gladly took the post. But soon it became apparent that the infectious melanoma of
linguistic teaching in Japan became clear. The first year students were dismayed by their
previous experience with ALTs in elementary of fun and games and then thrown into the
fray of grammar. I spent many days mentally agreeing with the student about their
hatred toward English. Then the day to day arguments between the Japanese English
teachers and the student to all out mental zoning out of the second and third year
students. After my first month at this school the stress became overwhelming and I was
lost. That was until one day when the second year English teacher came to me and
asked me to create a week’s curriculum, seeing the distraught in my colleagues I
accepted the challenge.

That weekend I reread all of my teaching manuals but I came to no avail, then I
came across a DoD (Department of Defense) Instructor’s manual I had buried away.
This manual recounted various teaching techniques based in psychology and one system
in particular call ARC (Alpha Retention Core). ARC is a techniques for remember
specialized information and encrypted materials to be relay to Intel personnel. Out of
curiosity I called a friend of mine who still serves in the Army for more information on
the topic. He informed me that the ARC was first used by the Soviet Union in the early
70s to train Army and Navy personnel in foreign languages and that it was currently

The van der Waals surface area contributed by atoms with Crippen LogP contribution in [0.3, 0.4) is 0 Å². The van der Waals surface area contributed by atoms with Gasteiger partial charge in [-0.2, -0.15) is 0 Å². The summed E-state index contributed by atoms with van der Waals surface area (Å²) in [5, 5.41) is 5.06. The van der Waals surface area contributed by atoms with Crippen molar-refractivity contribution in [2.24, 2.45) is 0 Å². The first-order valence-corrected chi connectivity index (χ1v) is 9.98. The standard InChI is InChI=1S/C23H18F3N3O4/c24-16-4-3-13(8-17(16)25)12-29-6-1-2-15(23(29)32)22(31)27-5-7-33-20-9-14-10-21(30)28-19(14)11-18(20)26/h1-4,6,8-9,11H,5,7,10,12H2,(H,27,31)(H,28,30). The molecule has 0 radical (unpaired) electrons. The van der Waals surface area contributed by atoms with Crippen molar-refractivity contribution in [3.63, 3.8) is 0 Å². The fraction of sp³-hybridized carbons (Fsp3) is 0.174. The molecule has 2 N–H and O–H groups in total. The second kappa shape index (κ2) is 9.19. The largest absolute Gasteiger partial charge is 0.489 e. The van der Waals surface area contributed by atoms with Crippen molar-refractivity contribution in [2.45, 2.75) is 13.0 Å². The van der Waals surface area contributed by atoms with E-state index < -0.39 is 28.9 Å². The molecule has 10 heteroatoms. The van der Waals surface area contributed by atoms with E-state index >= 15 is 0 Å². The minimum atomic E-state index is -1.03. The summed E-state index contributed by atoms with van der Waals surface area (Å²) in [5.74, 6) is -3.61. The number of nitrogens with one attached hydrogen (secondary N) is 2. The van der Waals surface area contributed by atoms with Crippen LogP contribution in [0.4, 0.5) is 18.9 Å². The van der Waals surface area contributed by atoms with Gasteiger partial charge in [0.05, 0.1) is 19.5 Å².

used in the U.S. and British Armed Services in various courses from Navigation to
Linguistics. After gaining as much information as my friend could divulge I set to work
on a Jr. high English ARC. Using previous games taught by my company and the
current curriculum I created a highly effective system that doesn’t degrade or disappoint
me and the student retain 75 to 85% or the class. How is this and an example you are
looking for? I will get to that in a second. Let me give you the foundation for any
effective Second Language Class, you need four things.

 Meaning-focused input
 Meaning-focused output
 Language-focused learning
 Fluency development

Now I will explain the implantation of the game that is not a game or rather the
non game that is the game. Example; English battleship were the student write out
various words into a alpha-numeric grid. The standard version of this game goes along
the same line the normal battleship game, whoever gets the minimum hits wins and gets
a prize from the ALT/ELT. ARC version use the words within the textbook, words the
students have already seen and learnt. After you sink a word that student must stand and
answer in English an English question or translate a sentence from English to Japanese
or vice versa (using sentences or questions taught in that days lesson or previous lesson).
Continue the game until time runs out or everyone is sunk. Now you ask what the
success rate is, right? I have been using this technique and various games based on the
model for the last three years and in classes ranging from Jr. high to fifty year old adults
and my success rate has been nine out of ten, a 90% ratio. Now I feel self dignity and I
know I am doing my job because I can see and hear the results. Don’t believe me? Try
it.

Clarification; Genki ALT/ELTs are very high string whether naturally or by


career survival (need the money). Mainly master of games and has all the nursery rhyme
song memorized and sometime when drinking with co-workers will start to play head,
shoulders, knees and toes and singing the Itsy Bitsy Spider. (I was here at one time but I
recovered, you can too).